Legislation has been introduced that will strengthen the Coastal Ferry Act to better serve the needs of people in coastal communities.
“British Columbians deserve a ferry service model that puts people first,” said Claire Trevena, Minister of Transportation and Infrastructure. “People living in coastal communities depend on the vital service provided by BC Ferries, but for many years they experienced service cuts and climbing fares. Our amendments to the Coastal Ferry Act will put people at the heart of decision making.”
The legislation captures several amendments that will signal an emphasis on public interest within the Coastal Ferry Act but is also intended to capture government’s broader goals. The amendments are based on the recommendations in Blair Redlin’s report on the Coastal Ferry review.
Some highlights of the amendments to the Coastal Ferry Act are that it:
- requires the BC Ferries commissioner to prioritize public interest when regulating ferry services, including consideration of the Province’s greenhouse gas emission targets;
- facilitates the participation of consumer advocates in the BC Ferry commissioner’s regulatory processes to consider the needs of people in the review of ferry services;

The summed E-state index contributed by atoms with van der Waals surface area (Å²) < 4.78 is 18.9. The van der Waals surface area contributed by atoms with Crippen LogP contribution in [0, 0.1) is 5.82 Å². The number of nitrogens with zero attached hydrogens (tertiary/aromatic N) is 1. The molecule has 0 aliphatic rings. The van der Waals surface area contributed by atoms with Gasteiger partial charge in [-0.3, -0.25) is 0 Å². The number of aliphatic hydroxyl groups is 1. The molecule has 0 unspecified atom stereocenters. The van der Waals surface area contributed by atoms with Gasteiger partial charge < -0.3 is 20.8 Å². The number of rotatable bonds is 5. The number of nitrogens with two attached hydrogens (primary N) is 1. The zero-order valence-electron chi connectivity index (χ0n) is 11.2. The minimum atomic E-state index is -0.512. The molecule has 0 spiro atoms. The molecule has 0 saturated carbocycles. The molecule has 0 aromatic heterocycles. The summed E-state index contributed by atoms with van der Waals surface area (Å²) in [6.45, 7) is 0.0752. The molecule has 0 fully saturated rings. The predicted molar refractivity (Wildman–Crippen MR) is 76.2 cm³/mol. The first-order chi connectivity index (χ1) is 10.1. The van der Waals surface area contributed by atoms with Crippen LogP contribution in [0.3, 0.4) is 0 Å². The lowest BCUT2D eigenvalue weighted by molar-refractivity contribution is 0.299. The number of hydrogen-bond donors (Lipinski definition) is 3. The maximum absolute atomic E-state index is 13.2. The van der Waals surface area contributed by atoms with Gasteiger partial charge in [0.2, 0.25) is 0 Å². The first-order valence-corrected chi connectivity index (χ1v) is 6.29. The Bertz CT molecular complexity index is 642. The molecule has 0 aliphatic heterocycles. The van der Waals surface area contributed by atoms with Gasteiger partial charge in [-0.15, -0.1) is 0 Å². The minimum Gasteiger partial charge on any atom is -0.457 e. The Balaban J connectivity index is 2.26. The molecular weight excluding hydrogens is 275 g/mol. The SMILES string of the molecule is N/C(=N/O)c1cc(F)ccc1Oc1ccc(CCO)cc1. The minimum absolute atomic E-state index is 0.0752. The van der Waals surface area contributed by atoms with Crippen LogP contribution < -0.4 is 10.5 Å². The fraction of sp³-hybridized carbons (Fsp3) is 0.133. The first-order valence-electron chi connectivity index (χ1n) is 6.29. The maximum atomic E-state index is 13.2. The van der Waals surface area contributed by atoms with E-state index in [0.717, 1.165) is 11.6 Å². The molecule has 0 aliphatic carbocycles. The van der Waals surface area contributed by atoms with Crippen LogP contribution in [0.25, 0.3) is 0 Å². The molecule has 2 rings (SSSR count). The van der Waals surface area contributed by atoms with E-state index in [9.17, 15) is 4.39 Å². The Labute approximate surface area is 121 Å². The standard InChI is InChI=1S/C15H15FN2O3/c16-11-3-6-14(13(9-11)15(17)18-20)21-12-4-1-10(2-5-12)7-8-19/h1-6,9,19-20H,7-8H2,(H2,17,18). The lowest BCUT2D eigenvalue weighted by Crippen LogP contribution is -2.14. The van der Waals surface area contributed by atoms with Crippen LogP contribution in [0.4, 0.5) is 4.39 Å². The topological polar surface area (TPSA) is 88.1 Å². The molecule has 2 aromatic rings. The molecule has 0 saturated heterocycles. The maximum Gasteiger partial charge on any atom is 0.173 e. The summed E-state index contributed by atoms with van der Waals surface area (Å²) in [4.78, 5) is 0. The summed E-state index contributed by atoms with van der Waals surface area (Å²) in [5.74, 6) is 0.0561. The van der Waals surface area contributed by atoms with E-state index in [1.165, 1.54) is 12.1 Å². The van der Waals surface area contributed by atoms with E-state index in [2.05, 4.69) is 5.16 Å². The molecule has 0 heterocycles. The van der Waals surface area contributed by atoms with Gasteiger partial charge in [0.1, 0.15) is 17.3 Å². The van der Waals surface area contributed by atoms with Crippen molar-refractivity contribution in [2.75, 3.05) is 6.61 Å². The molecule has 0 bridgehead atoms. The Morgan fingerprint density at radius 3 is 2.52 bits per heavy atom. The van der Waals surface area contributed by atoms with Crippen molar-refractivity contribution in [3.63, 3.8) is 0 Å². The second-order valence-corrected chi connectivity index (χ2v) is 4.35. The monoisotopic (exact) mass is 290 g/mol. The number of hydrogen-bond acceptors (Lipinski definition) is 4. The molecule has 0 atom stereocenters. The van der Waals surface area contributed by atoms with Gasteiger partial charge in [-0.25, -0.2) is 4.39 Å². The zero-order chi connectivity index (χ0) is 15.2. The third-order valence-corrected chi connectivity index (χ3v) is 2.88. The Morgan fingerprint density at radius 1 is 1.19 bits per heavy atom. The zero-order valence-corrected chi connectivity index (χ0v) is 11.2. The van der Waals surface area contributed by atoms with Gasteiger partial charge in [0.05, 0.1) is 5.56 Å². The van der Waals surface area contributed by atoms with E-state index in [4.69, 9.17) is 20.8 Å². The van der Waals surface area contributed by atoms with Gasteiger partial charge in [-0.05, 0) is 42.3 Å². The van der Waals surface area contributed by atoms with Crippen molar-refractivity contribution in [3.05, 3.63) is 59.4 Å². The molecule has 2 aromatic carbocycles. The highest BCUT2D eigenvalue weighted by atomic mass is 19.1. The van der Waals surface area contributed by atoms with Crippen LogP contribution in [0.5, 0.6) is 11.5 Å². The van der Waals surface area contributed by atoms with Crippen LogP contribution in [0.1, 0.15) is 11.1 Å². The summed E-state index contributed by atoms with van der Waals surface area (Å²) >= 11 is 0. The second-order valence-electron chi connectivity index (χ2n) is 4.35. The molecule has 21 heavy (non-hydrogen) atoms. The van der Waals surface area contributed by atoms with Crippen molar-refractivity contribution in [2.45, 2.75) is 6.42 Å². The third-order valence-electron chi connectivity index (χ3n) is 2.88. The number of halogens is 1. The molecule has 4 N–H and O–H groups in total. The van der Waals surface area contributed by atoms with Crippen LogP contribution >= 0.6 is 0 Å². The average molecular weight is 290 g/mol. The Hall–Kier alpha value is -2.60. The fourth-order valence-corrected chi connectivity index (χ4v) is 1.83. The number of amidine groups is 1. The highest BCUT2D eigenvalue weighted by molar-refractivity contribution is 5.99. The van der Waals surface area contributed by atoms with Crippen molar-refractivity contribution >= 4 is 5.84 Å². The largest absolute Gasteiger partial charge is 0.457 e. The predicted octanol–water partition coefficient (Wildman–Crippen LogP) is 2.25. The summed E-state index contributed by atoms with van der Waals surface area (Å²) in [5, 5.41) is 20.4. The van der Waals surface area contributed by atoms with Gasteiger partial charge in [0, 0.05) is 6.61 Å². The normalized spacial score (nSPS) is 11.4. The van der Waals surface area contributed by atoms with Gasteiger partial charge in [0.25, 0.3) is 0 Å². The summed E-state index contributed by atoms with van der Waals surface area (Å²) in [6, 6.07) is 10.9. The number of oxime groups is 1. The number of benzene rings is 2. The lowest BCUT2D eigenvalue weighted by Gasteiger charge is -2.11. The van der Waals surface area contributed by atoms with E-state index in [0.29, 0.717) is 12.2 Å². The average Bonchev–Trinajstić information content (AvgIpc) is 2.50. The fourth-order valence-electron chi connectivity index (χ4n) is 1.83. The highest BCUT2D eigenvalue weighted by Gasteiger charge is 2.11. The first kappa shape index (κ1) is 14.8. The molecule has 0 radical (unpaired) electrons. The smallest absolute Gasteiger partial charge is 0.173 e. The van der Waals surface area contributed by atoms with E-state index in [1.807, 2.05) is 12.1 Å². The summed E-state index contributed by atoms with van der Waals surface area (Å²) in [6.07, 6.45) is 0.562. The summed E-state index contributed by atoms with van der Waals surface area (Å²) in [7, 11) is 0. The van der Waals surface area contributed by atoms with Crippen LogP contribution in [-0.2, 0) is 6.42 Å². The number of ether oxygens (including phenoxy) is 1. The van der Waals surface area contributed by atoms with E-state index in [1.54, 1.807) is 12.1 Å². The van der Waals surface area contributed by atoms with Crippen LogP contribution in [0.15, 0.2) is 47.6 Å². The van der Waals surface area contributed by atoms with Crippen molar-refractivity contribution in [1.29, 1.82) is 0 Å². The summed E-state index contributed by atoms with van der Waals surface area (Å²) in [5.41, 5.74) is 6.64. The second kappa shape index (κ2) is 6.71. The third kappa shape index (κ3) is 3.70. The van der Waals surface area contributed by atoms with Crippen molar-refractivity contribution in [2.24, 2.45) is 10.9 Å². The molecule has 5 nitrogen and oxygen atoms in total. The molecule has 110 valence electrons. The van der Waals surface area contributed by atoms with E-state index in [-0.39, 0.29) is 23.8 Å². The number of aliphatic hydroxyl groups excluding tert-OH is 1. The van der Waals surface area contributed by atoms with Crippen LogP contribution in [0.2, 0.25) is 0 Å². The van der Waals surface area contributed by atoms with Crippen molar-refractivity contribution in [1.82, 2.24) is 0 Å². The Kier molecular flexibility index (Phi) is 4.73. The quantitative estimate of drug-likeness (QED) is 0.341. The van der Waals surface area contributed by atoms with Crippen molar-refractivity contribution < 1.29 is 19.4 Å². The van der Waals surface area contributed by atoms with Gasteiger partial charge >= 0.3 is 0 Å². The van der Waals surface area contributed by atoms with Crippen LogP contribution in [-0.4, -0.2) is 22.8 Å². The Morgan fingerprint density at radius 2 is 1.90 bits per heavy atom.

- increases the number of BC Ferry Authority directors appointed by government from two to four, to bring a greater public interest perspective to the role of BC Ferries’ shareholders;
- ensures that the BC Ferry Authority oversees the strategic direction of BC Ferries in support of public interest including safe, reliable and affordable coastal ferry services in British Columbia;
- requires the BC Ferry Authority to set term limits when appointing directors to the BC Ferry Services Board, to improve the oversight of BC Ferries; and
- expands definition of ‘executive’ at BC Ferries to include ‘vice-presidents,’ to provide greater transparency and oversight of executive compensation.
Once in force, these amendments are intended to re-frame the model to better reflect public interest and the view that ferry services are an integral part of B.C.'s transportation network.
- The ministry has made a number of other improvements to ferry service. These include:
- Restoring sailings on the majority of ferry routes that were cut in 2014 that will add over 2,700 additional round trips to schedules on 10 minor and northern routes.
- Providing funding to BC Ferries to reduce fares on smaller and northern routes by 15% and freezing fares on major routes. Fares will continue to be frozen this year.
- Reinstating the Monday-Thursday 100% discount for seniors’ passenger fares.